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What is the council doing about noisy neighbours?

Volume and balance knobs on a speaker

Last month we prosecuted three people for noise offences in Sheffield - the courts ordered them to pay more than £2,000 in fines and costs and permanent forfeiture of the equipment that was seized from their properties.

We know that the impact of nuisance noisy neighbours can be very distressing and frustrating for those living around them.

When neighbours cannot amicably resolve noise issues between themselves, they can be reported to the local authority for investigation.

Tackling the problem requires patience while evidence is gathered, but once evidence is in place, we can take action to stop the noise from continuing.

The first enforcement action is to issue a noise abatement notice. This means the person making the noise is not permitted to do so and if they continue, they will face further legal action.

If the noise continues, warrants can be issued to seize equipment and court proceedings taken forward, usually resulting in permanent forfeiture of the equipment and fines.

On 25 November three individuals were prosecuted and equipment seized after they were found guilty of nuisance noise offences.

After being served an abatement notice in August 2019 and later prosecuted in December 2019, a resident in the Gleadless Valley area, disregarded this and continued playing loud music.

A warrant was issued in October 2020 and a three-way speaker and laptop were seized. He was again prosecuted, in his absence last month, ordered to pay £876*, and forfeit the equipment.

As part of ongoing work to resolve community issues in the Page Hall area, environmental protection officers have also investigated nuisance noise from two properties, persistently playing loud music, with no regard for the effect on neighbours.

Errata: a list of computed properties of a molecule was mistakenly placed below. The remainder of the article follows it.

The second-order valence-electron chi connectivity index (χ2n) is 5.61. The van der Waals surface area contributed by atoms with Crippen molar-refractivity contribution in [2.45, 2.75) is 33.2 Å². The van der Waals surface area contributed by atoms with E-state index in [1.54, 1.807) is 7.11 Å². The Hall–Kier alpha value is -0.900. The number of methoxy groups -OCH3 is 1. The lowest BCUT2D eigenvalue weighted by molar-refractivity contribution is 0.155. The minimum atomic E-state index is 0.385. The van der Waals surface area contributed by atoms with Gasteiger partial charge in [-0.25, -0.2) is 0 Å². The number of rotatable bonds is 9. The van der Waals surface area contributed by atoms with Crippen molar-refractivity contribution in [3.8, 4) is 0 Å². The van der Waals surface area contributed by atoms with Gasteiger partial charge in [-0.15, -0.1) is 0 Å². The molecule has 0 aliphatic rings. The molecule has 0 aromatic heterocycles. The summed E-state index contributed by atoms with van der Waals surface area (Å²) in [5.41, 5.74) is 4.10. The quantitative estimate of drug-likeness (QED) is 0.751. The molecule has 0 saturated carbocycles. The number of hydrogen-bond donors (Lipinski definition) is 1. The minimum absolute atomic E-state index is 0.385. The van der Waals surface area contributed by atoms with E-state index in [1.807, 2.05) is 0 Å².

A tenant on Wade Street was served a noise abatement notice last December for loud music and saxophone playing. Following continued breaches of the noise abatement notice a warrant was issued in August this year, with stereos and a saxophone being removed from the property. In his absence, the courts again ordered payment of £876*.

Another tenant on Willoughby Street was served with a noise abatement notice for playing loud music in August this year. Following breaches of the notice a warrant was issued a month later in September, and amplified speakers along with a mixer were seized from the property. The courts took in to account a guilty plea in person and ordered payment of £304**.

Councillor Mark Jones, Cabinet Member for Environment, Streetscene and Climate Change at Sheffield City Council, said: “It’s important that we all show patience and tolerance. However, it is not acceptable that some choose to force their music on others. It is disrespectful and ignorant. Particularly this year as many more people have been at home day in day out, so these issues have been amplified and become even more frustrating.

“I encourage people to report noise issues to us as soon as possible so that the evidence gathering process can start, and while this requires some patience, I want to reassure people that it is worth it, and we will take action.

“These recent prosecutions demonstrate our commitment, and the outcomes show that the courts back our actions to help resolve these problems.”

In the last 12 months more than 1,300 noise complaints have been investigated.

Noise abatement notices were served against 25 of those found to be persistently making nuisance noise.

3 of those have gone on to prosecuted for ignoring the noise abatement notice.

Nuisance noise does not always relate to playing loud music. Other examples that have been investigated include barking dogs, loud televisions and banging and shouting.

People can report issues of nuisance noise to 0114 273 4567 or

*Breakdown of costs: £660 fine, prosecution costs £150 and a £66 victim surcharge

**Breakdown of costs: £120 fine, prosecution costs £150 and a £34 victim surcharge